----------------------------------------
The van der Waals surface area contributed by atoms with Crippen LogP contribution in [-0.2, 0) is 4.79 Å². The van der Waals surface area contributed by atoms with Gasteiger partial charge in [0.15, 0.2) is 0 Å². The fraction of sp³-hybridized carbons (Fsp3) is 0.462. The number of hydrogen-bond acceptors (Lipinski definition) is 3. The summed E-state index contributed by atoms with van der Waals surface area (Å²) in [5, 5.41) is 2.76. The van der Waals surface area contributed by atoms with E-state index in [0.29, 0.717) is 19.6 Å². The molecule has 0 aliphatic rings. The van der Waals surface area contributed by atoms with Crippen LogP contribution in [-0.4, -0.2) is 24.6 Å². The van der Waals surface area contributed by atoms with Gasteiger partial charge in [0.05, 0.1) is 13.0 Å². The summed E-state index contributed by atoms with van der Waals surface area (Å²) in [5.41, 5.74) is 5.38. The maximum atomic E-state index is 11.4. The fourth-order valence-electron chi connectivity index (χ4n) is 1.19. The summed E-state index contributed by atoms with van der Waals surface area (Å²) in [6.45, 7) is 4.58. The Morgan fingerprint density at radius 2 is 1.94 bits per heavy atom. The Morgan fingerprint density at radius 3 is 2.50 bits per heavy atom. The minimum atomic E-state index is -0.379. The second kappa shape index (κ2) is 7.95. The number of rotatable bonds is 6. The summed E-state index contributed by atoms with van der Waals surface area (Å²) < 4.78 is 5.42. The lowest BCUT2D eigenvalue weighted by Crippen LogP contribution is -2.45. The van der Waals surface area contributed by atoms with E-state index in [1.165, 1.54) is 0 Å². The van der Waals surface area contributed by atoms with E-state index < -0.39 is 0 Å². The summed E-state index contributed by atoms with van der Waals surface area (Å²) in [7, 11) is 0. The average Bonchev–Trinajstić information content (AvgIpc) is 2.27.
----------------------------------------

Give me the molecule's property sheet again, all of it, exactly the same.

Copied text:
The van der Waals surface area contributed by atoms with Crippen LogP contribution in [-0.2, 0) is 4.79 Å². The van der Waals surface area contributed by atoms with Gasteiger partial charge in [0.15, 0.2) is 0 Å². The fraction of sp³-hybridized carbons (Fsp3) is 0.462. The number of hydrogen-bond acceptors (Lipinski definition) is 3. The summed E-state index contributed by atoms with van der Waals surface area (Å²) in [5, 5.41) is 2.76. The van der Waals surface area contributed by atoms with E-state index in [0.29, 0.717) is 19.6 Å². The molecule has 0 aliphatic rings. The van der Waals surface area contributed by atoms with Crippen LogP contribution in [-0.4, -0.2) is 24.6 Å². The van der Waals surface area contributed by atoms with Gasteiger partial charge in [0.05, 0.1) is 13.0 Å². The summed E-state index contributed by atoms with van der Waals surface area (Å²) in [5.41, 5.74) is 5.38. The maximum atomic E-state index is 11.4. The fourth-order valence-electron chi connectivity index (χ4n) is 1.19. The summed E-state index contributed by atoms with van der Waals surface area (Å²) in [6.45, 7) is 4.58. The Morgan fingerprint density at radius 2 is 1.94 bits per heavy atom. The Morgan fingerprint density at radius 3 is 2.50 bits per heavy atom. The minimum atomic E-state index is -0.379. The second kappa shape index (κ2) is 7.95. The number of rotatable bonds is 6. The summed E-state index contributed by atoms with van der Waals surface area (Å²) < 4.78 is 5.42. The lowest BCUT2D eigenvalue weighted by Crippen LogP contribution is -2.45. The van der Waals surface area contributed by atoms with E-state index in [1.165, 1.54) is 0 Å². The van der Waals surface area contributed by atoms with E-state index < -0.39 is 0 Å². The summed E-state index contributed by atoms with van der Waals surface area (Å²) in [7, 11) is 0. The average Bonchev–Trinajstić information content (AvgIpc) is 2.27.